It’s not really in demand as an aquarium fish, but nevertheless the glimmering silver Lookdown, Selene vomer, is a very common game fish displayed in large public aquariums. It’s also not the first time this fish has been captive bred, but the interesting part is that the French aquaculture venture Nausicaa is doing it in a multi-species larval rearing system, which seems to a trend at the moment. Breeding several species in the same tank reduces cost, but a careful protocol must be followed to avoid competition or predation.

Since 2011, Nausicaá, together with Lille university, created the project Copefish. The research team led by Professor Sami Souissi, a researcher in the Laboratory of Oceanology and Geosciences in Wimereux, near Lille, France. The team specializes in aquaculture, and in particular in the culture of marine plankton, used as live prey for early larval stages of many marine species.

A Huge Broodstock Aquarium

Figure 1. (A) Selene vomer adults, potential broodstock, (B, C) Juveniles on the 50th day of rearing.

The biggest public aquarium in Europe, with 10,000 million liters (2,600,000 US gal) and with its perfectly fed fishes, is a perfect broodstock holding system, and a lot of eggs can be collected regularly. Among the 52 species present in the basin, a multitude of individuals reproduce there naturally, including Selene vomer (sometimes called the Look Down Trevally). This species belongs to the Carangidae family and is distributed in the Western Atlantic, along the American coast, from Maine to the Gulf of Mexico, and south to the coast of Uruguay. Selene vomer is, in part, a gamefish and commercial fish, but also an ornamental species in various public aquariums worldwide. At Nausicaá, 600 potential broodstock spawners (Fig.1.A) are present in the main tank. Reproduction takes place in open water, the larvae are planktonic, then the juveniles meet close to the surface (Fig.1. B, C).

A Multitude of Prey Types

At the French facilities, eggs are collected using a plankton net and then incubated at a temperature of 25.8 (+/- 0.5) °C (approximately 78ºF) in the dark until hatching in water with a salinity of 35 ppt. At this temperature, the eggs hatch after about 24 hours of incubation. Live copepod nauplii (Fig.2. A) ranging in size from 50 to 90 μm are then provided to ensure the presence of food when the mouth of the larvae is formed. On the 6th day of rearing, live adult copepods such as Parvocalanus crassirostris (Fig.2. B) and Acartia tonsa, as well as Brachinous plicatilis rotifers are distributed. On the 15th day, the rotifers are replaced by Artemia salina nauplii until weaning on the 50th day.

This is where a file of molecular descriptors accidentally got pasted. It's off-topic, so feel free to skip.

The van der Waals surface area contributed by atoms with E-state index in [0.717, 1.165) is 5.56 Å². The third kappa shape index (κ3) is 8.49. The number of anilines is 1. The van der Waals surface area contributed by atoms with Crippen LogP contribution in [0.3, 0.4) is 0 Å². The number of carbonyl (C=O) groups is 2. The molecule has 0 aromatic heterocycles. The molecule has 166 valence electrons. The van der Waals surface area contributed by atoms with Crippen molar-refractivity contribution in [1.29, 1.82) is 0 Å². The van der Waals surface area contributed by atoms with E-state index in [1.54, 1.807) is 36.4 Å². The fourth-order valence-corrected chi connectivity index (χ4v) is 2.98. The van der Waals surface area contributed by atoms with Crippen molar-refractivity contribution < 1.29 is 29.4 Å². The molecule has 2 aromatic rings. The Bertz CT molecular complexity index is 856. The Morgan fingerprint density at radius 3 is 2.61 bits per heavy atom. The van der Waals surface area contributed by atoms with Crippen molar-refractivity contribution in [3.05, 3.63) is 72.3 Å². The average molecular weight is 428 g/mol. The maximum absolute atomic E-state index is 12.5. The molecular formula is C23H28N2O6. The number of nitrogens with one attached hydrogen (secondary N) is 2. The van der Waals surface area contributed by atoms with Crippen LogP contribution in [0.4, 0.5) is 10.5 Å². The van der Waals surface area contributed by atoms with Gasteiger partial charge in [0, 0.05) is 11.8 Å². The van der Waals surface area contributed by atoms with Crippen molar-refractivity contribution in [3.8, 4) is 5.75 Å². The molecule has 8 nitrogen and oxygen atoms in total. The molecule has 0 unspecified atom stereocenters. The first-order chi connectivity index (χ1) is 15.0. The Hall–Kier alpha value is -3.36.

Figure 2. (A) Nauplii of copepod Acartia tonsa, (B) Developmental stages of copepod Parvocalanus crassirostris. (©Dylan DUFOUR – University of Lille)

Copepods, constituting the major part of natural zooplankton, represent the main source of food for larval fish in the marine environment. Their nutritional quality and their size are essential for the growth and proper development of fish larvae. Their integration into the diet at the right time and in sufficient quantity is one of the secrets of the success of this larval rearing.

A Very Interesting Fish with a Very Interesting Larva

Selene vomer is an interesting species from the morphological point of view. On the 10th day of rearing, pelvic fins appear, followed by two long fin dorsal spines (Fig. 3: C, D, E) which can measure up to 4 times the total length of the larva.

Figure 3. Photographs of Selene vomer developmental stages. (© Dylan DUFOUR – University of Lille)

The metamorphosis (from the post-larvae stage to the juvenile stage) takes place on the 17th day of rearing. At this stage, more intense hunting behaviors and gregarious behavior can be observed.

Multi-species Larvae Rearing

The captive breeding of Selene vomer adds to the list of species successfully bred in captivity in Nausicaá as part of the COPEFISH project. During this documented rearing effort, 100 Selene vomer
(Lookdown), 53 Trachinotus goodei (Palometa) and 328 Haemulon sp. (Grunt) have been brought through metamorphosis.

Interspecific relationships such as predation and competition (for food for example) can be observed during larval development. The research team, therefore, adapts their protocols according to what is spawning in order to raise several species at the same time. A few months earlier, the team had succeeded in breeding 103 Gnathanodon speciosus (Golden Trevally), 48 Lutjanus kasmira (Bluestriped snapper), 20 Harengula clupeola (Scaly Herring), and 10 Haemulon flavolineatum (Yellow Grunt).


Reproduction et suivi du développement larvaire de la Selene vomer à Nausicaá
dans le cadre du projet COPEFISH.
Dylan Dufour1, Axelle Cresson1, Ludwig Coulier2, Dominique Mallevoy2, Sami Souissi1*
1 Université de Lille – LOG- Laboratoire d’Océanologie et de Géosciences, UMR CNRS-ULille-ULCO-IRD, Wimereux, France,
2 Nausicaá – Centre national de la Mer, Boulogne sur Mer, France.

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